Astrogator's Logs

New Words, New Worlds
Artist, Heather Oliver             

Of Fast Micro-Sails and Slow Swashbucklers

Saturday, April 16th, 2016


Early this week, venture capitalist Yuri Milner (backed by glittering names that included Stephen Hawking, Ann Druyan, Mae Jemison and Mark Zuckerberg) announced the next step of his Breakthrough plan. Part 1 is Listen – equivalent to passive SETI efforts; Part 2 is Starshot, a mission to reach Alpha Centauri within twenty years by using miniaturized probes. Such a rapid journey is theoretically possible if the probes are equipped with tiny photon sails and accelerated to a percentage of lightspeed by ground or orbiting lasers.

All of the technology needed for Starshot has passed proof of principle, though none of the specific components is actually at hand. The concept itself has enough original aspects – and enough advantages – that it could well succeed: sending armadas of small-cross-section vehicles dilutes the risks and increases the collective chances of reaching the destination. The mission length is just short enough to sustain interest (though people tend not to mention that it will take several more years for any information gleaned by the probes to get back to us — and that the Alpha Centauri three-star system has no confirmed planets). It’s not burdened by the prohibitive demands of slow ships to Alpha-Cen, with or without live cargo. And just starting the engineering of the Starshot components will lead to a spate of innovations, whether the mission is undertaken or not.

Starshot, with its emphasis on new research on miniaturization, laser technology and materials science, underlines the almost complete lack of equivalent biological research that might make larger, slower starships possible – from self-sufficient ecological systems to ways of keeping a crew safe and sane during long star travels. Astrobiology has confined itself almost exclusively (though with some justification) to extremophilic bacteria and nobody is trying to untangle bear-style hibernation, to give but one example. The sole non-bacterial/fungal critters that seem to have engaged the interest of astrobiologists are tiny invertebrates with the formal name of tardigrades (= slow walkers).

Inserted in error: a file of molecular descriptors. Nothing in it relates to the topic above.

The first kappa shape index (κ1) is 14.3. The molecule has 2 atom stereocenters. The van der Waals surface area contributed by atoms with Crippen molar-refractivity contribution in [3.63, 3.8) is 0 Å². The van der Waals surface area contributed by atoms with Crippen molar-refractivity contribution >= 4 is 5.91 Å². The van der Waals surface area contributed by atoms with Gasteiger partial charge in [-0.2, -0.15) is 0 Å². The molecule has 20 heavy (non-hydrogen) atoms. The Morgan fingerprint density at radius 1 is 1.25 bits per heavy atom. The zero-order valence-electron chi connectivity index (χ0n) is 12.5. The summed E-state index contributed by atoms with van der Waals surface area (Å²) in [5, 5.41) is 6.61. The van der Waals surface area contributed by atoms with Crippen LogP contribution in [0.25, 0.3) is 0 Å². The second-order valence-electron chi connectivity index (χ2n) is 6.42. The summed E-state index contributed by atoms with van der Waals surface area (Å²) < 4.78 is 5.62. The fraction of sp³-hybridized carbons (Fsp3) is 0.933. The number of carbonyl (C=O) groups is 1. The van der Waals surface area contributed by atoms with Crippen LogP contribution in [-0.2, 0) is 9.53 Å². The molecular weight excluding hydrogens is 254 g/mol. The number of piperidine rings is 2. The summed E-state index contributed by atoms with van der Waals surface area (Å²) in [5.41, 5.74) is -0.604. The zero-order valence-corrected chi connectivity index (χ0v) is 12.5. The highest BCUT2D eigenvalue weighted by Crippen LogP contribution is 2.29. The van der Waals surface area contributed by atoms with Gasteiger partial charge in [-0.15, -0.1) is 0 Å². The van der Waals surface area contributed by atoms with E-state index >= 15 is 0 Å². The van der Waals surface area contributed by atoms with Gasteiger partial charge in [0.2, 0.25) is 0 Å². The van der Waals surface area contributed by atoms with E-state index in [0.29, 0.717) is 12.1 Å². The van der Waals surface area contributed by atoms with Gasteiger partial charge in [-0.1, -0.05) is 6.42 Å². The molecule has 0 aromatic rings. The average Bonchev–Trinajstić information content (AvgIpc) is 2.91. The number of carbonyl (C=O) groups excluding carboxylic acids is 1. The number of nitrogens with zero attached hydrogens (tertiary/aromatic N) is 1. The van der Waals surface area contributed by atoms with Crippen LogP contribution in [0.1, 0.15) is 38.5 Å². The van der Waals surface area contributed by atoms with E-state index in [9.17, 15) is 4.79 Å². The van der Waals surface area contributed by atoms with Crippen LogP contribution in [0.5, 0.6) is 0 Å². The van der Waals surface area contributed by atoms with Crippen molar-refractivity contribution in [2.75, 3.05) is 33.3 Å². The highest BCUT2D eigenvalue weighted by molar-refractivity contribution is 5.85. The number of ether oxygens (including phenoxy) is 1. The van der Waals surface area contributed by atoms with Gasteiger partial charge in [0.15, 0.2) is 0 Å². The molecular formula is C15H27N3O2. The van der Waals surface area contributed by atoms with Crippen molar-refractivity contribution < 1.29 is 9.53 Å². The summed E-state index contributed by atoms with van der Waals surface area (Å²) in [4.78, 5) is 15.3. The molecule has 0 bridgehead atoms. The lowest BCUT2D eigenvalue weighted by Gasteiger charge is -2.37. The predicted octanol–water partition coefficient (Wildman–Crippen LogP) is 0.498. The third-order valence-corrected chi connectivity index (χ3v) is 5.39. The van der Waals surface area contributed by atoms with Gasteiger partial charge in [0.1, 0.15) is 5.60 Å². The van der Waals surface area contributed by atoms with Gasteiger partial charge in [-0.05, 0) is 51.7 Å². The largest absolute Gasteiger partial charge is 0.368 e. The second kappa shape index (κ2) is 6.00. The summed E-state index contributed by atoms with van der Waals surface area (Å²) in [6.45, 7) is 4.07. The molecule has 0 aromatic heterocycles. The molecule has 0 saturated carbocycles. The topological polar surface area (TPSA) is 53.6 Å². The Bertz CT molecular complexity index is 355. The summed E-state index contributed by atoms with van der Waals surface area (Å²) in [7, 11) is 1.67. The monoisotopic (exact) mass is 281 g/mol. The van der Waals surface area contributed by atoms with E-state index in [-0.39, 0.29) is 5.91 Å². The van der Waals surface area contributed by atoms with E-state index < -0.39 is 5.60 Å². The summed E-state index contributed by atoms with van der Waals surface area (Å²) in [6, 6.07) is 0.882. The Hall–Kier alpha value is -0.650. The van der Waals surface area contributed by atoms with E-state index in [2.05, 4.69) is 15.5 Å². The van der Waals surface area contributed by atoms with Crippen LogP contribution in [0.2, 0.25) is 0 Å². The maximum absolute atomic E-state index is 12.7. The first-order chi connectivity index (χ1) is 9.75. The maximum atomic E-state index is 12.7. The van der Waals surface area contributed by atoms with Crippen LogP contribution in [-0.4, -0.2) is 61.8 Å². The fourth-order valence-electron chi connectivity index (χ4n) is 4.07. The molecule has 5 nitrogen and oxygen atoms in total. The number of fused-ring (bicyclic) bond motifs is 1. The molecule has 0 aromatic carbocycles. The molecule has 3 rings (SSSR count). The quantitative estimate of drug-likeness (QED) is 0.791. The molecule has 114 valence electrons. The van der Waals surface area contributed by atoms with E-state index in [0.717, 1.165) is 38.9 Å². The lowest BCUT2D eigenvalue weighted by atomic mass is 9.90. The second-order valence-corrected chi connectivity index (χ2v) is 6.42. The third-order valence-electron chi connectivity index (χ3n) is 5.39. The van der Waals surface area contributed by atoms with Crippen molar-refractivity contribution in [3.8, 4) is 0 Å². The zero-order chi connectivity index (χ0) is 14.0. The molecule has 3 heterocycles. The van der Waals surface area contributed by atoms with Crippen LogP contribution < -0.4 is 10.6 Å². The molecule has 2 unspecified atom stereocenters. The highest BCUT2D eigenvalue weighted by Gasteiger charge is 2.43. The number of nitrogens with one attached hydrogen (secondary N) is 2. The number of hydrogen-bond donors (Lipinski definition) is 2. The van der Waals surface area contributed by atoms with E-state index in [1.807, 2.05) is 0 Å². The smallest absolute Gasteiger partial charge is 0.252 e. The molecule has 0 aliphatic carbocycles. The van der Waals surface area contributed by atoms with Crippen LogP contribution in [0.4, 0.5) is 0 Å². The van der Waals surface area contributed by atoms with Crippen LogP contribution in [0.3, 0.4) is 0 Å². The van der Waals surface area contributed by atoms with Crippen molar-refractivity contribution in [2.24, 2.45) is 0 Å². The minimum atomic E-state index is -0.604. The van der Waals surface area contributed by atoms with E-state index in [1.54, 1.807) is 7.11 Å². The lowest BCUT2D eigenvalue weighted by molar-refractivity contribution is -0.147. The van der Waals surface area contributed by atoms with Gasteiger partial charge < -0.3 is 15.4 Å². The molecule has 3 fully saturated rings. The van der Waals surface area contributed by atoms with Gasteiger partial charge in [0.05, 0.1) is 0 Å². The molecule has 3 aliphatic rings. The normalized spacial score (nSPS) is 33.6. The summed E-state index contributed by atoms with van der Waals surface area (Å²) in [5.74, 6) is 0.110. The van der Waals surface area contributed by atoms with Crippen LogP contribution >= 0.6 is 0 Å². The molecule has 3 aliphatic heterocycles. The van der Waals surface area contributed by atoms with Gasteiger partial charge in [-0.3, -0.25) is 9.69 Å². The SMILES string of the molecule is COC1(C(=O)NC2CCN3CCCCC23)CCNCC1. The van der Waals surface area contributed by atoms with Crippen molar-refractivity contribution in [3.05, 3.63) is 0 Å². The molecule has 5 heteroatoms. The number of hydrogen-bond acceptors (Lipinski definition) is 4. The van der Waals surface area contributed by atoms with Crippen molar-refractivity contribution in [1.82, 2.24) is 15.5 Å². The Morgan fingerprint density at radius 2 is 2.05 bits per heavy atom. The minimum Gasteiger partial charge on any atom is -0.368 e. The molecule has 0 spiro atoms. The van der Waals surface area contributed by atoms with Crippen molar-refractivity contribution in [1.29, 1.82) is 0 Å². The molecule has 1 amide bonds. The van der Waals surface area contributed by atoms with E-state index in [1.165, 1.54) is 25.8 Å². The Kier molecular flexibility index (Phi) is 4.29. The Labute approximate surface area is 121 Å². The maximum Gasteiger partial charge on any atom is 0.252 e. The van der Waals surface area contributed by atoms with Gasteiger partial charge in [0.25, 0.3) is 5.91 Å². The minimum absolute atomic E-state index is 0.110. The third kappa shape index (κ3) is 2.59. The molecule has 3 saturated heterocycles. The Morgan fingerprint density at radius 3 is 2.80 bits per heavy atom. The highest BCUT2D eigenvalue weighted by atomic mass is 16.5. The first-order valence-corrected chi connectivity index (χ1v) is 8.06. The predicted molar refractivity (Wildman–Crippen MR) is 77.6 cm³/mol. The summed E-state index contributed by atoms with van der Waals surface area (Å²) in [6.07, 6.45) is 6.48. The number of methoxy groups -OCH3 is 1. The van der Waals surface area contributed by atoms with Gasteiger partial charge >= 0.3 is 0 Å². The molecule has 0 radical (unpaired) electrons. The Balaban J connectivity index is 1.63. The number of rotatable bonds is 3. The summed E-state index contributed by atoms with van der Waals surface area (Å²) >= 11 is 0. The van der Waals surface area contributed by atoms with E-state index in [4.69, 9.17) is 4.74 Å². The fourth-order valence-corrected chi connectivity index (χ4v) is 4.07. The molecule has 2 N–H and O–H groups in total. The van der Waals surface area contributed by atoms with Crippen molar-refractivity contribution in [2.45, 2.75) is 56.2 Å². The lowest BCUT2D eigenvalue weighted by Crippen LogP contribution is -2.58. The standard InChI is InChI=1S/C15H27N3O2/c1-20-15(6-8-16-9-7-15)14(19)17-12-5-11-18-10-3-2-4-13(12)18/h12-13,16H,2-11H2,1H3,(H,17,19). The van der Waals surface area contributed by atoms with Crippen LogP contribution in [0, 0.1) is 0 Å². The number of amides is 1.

The popular monikers of tardigrades are water bears or moss piglets, but they resemble nothing as much as eight-legged micro-manatees, including their habit of placid munching (though they have bear-shaped fangs and claws and some are cannibals). They’ve become media darlings by dint of both perceived cuteness and grace under pressure. Their average size is that of a sesame seed (1-2 mm) and, like mites, they’re found everywhere – from deep sea trenches to the slopes of the Himalayas, from the equator to the poles.

Their anatomy, habits and life cycle are unremarkable, except for their record endurance of extremes of temperature, pressure (both deep-sea high and vacuum-level low), gravity, dehydration, radiation, toxins. They accomplish this by rolling into a compact configuration known as a tun (barrel) and decreasing their water content to 1% of the normal. Just as arctic fish use glycol to keep their structures intact in freezing water, so do water bears, though they deploy another type of sugar (trehalose). Several other invertebrates can enter and exit cryptobiosis – rotifers, brine shrimp, nematodes – but water bears are the only organisms known so far to be successful at all types of it.

That said, media fail to convey the fact that this endurance is statistical: the longer and harsher the conditions, the less likely the survival of water bears – or their eggs, especially at early embryo stages. So one take-home lesson here is that we can shrug at the percentage of tuns that revive successfully, because they’re not fellow humans or even loved pets; they’re not losses that cut us to the quick. It’s also no surprise that people tried to pin the water bears’ abilities to unique genes or gene networks, whereby the tale turns to the dangers of both reductionism and love of magic bullets.